It’s an interesting week with all the political stuff going on in Washington. I never expected a mob like that, but I guess there are a lot of folks who feel the elections were filled with fraud. I don’t think elections have always been pure; there have always been some antidotal incidents of dead people voting. But, rest assured, our political lives are going to be different over the next two years.
It’s interesting to me that financial markets are ignoring the mayhem in Washington. The stock markets are moving higher, and the commodity market too. Fed cattle markets are trying to move higher this week. Feeders are pricing cattle at $114 live and $180 dressed and no significant trade has taken place as of Thursday morning.
Corn markets are very close to $5, the highest they have been in six years. Feeder cattle markets have softened up as a reaction and tried to gain some strength on the nearby futures contracts. The deferred feeder cattle futures are holding around the $1.50 mark for next August, which is optimistic in my book.
National Cattlemen’s Beef Association is to start their cash marketing program this week, or they ae going to start collecting the data for the project. They have been working with USDA’s Agricultural Marketing Service to get the datasets. It sounds like NCBA is struggling to get everyone involved.
I’ve continued to watch fed cattle slaughter summary each week and it’s clear that feeders are fixing their problem of low negotiated cash sales. Southern Plains feeders are making an honest effort to sell more cattle in the negotiated cash market. Last week ending Jan. 3, Texas, Oklahoma and New Mexico feeders sold nearly 26 percent on the negotiated cash market. Negotiated cash trade was 30 percent nationwide the same week. This has been going on for a couple months.
The fed cattle exchange has been making some changes to how they do business and have added a bunch of new features. The listing of fed cattle on offer is well detailed and transparent. They have a little data string that will tell you what is bid and when it was bid. This week there are listings from only four cattle feeders. So, there is some progress in that platform.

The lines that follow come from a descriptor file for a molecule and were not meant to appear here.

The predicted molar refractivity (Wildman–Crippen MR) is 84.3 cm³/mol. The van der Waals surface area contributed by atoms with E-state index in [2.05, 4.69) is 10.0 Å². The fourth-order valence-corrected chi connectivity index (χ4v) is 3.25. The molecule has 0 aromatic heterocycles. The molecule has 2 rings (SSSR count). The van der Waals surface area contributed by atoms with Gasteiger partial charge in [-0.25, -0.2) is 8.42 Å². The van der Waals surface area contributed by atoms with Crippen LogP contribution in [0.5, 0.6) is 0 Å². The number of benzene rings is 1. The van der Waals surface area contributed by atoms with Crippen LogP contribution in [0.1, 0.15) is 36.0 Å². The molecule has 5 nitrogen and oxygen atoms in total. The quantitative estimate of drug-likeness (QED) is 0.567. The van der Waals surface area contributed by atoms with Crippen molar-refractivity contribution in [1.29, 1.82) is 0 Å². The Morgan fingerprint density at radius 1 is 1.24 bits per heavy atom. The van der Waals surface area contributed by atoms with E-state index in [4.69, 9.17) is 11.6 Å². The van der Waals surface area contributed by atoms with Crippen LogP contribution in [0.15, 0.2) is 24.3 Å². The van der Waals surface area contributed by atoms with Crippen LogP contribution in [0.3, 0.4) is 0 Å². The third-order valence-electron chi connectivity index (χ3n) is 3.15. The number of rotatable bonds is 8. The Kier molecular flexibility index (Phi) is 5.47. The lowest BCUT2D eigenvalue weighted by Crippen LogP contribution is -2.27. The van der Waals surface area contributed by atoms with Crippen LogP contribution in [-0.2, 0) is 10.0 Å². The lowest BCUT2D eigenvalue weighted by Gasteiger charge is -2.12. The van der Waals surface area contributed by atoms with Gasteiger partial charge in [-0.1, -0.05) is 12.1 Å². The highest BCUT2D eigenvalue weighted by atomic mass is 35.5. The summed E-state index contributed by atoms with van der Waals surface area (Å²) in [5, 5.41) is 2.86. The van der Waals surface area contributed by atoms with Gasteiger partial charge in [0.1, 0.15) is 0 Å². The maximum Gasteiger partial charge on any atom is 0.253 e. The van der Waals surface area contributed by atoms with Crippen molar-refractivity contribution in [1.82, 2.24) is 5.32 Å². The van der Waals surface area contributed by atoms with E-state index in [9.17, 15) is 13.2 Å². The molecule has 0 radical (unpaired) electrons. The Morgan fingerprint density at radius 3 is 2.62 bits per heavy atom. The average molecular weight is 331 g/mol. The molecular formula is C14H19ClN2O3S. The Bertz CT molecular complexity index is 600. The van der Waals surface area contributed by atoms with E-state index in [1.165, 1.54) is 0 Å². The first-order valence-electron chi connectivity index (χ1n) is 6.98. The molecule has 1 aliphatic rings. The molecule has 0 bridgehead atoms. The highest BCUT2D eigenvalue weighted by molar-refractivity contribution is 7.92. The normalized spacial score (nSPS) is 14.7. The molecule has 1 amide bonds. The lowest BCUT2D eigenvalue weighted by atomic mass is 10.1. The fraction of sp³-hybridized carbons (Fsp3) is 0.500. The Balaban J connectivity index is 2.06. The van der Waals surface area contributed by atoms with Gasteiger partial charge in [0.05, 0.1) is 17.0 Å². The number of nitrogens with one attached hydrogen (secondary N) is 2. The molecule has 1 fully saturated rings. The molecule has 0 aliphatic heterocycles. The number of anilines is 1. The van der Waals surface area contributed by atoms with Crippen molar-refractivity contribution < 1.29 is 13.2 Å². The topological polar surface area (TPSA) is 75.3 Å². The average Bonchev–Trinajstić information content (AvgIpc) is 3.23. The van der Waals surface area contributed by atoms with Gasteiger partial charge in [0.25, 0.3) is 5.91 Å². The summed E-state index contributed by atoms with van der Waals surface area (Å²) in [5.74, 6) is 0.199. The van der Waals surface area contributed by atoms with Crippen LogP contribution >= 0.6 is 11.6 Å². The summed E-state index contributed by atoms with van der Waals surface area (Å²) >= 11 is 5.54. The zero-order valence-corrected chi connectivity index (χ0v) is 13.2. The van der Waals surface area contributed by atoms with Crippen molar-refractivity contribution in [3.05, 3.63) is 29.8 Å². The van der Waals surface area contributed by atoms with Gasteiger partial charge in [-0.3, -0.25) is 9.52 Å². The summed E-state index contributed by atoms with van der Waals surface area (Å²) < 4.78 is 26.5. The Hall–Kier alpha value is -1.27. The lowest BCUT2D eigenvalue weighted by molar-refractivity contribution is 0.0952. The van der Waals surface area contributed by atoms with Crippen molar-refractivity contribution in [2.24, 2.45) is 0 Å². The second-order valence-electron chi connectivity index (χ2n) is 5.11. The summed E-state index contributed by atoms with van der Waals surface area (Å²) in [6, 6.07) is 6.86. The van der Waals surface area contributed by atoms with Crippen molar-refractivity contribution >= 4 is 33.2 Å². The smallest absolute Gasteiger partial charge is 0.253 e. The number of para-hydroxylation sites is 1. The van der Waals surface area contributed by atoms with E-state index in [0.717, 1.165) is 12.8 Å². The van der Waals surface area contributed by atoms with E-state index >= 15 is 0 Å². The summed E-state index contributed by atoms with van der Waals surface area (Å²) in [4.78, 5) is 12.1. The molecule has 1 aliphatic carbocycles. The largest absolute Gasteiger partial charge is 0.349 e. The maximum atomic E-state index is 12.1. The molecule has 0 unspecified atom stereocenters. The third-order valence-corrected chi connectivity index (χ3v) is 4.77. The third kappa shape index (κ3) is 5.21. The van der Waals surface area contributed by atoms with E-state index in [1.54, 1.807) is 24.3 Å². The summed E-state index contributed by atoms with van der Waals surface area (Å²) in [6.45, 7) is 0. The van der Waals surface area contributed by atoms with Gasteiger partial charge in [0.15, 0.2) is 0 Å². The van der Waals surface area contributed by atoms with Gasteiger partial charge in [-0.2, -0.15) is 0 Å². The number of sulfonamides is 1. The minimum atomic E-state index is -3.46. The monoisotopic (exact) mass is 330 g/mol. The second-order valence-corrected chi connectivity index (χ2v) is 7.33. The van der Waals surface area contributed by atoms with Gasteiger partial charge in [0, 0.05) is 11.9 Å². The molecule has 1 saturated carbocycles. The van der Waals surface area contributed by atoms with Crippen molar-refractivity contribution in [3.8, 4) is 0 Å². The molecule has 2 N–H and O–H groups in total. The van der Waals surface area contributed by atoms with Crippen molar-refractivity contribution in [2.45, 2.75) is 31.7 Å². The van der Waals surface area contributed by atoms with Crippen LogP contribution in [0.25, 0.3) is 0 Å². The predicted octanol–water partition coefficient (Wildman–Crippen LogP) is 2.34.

Still the best form of price discovery is an auction, so I hope the Fed Cattle Exchange catches on. Why packers don’t participate is a mystery to me. I understand why feeders and packers—at least the big ones—prefer alternative marketing agreements. For the most part they are a bid-the-grid system. There is incentive for feeders to deliver better quality cattle, but it is more about supply chain management.
The talk of legislative mandates to force packers and feeders to trade on the cash market certainly can’t be efficient. The idea of packers buying 50 percent of their cattle needs on the cash market for delivery within 14 days seems a little unrealistic in these modern times.
A lot of folks seem to think we need another three packing plants to add another 7,000-head-per-day capacity to daily slaughter levels. I would have to think that the packers kind of like the way things are working now. We received a sobering message about supply chains when the pandemic and the Holcomb, KS, fire touched us.
To accomplish additional packing capacity, there would probably need to be a new player in the fed cattle beef packing business. Beef packing is a tough industry and the big boys will make it tough on a new player. There have been many people who tried to build and operate a plant that is producer friendly. The last few efforts have changed hands several times before they became stable operations. Then they usually end up in the hands of one of the Big Four. Then there is always the question of what to do with the drop, the byproducts.
The margins that the beef packing industry has enjoyed over the past several years might be enough for a new player. Twenty years ago, a 1 to 2 percent net margin was about it. Then they started adding value to products like case ready or even a grinding operation and started earning 7 to 10 percent.
I suppose if these plant-based meat imitation companies can gather billions of dollars from investors then the beef industry should be able to do it. But who’s going to do it? — PETE CROW